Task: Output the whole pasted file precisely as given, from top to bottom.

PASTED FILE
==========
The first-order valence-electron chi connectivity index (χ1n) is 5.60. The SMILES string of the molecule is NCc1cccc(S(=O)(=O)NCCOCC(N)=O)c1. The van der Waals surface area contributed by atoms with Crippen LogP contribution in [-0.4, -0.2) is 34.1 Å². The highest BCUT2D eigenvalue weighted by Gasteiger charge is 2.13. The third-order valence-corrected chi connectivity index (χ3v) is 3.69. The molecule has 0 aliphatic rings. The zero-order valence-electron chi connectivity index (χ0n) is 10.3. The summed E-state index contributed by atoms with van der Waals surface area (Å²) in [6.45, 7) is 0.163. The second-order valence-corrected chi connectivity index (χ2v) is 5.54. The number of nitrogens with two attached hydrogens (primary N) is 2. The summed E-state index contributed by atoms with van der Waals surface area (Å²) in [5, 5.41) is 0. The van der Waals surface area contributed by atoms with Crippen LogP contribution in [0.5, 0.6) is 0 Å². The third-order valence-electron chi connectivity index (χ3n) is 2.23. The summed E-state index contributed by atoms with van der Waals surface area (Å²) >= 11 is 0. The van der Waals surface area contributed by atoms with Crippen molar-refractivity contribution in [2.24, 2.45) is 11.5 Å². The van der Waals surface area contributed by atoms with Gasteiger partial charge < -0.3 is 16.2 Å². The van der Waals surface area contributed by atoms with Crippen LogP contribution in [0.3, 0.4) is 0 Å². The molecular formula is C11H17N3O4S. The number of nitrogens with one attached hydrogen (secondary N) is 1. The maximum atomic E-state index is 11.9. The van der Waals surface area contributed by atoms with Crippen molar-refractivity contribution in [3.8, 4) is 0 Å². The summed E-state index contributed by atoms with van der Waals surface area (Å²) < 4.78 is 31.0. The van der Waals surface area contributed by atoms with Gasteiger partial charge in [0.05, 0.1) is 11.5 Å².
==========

The first-order valence-electron chi connectivity index (χ1n) is 5.60. The SMILES string of the molecule is NCc1cccc(S(=O)(=O)NCCOCC(N)=O)c1. The van der Waals surface area contributed by atoms with Crippen LogP contribution in [-0.4, -0.2) is 34.1 Å². The highest BCUT2D eigenvalue weighted by Gasteiger charge is 2.13. The third-order valence-corrected chi connectivity index (χ3v) is 3.69. The molecule has 0 aliphatic rings. The zero-order valence-electron chi connectivity index (χ0n) is 10.3. The summed E-state index contributed by atoms with van der Waals surface area (Å²) in [6.45, 7) is 0.163. The second-order valence-corrected chi connectivity index (χ2v) is 5.54. The number of nitrogens with two attached hydrogens (primary N) is 2. The summed E-state index contributed by atoms with van der Waals surface area (Å²) in [5, 5.41) is 0. The van der Waals surface area contributed by atoms with Crippen LogP contribution in [0.5, 0.6) is 0 Å². The third-order valence-electron chi connectivity index (χ3n) is 2.23. The summed E-state index contributed by atoms with van der Waals surface area (Å²) >= 11 is 0. The van der Waals surface area contributed by atoms with Crippen molar-refractivity contribution in [2.24, 2.45) is 11.5 Å². The van der Waals surface area contributed by atoms with Gasteiger partial charge < -0.3 is 16.2 Å². The van der Waals surface area contributed by atoms with Crippen LogP contribution in [0.3, 0.4) is 0 Å². The molecular formula is C11H17N3O4S. The number of nitrogens with one attached hydrogen (secondary N) is 1. The maximum atomic E-state index is 11.9. The van der Waals surface area contributed by atoms with Crippen molar-refractivity contribution in [3.8, 4) is 0 Å². The summed E-state index contributed by atoms with van der Waals surface area (Å²) < 4.78 is 31.0. The van der Waals surface area contributed by atoms with Gasteiger partial charge in [0.05, 0.1) is 11.5 Å².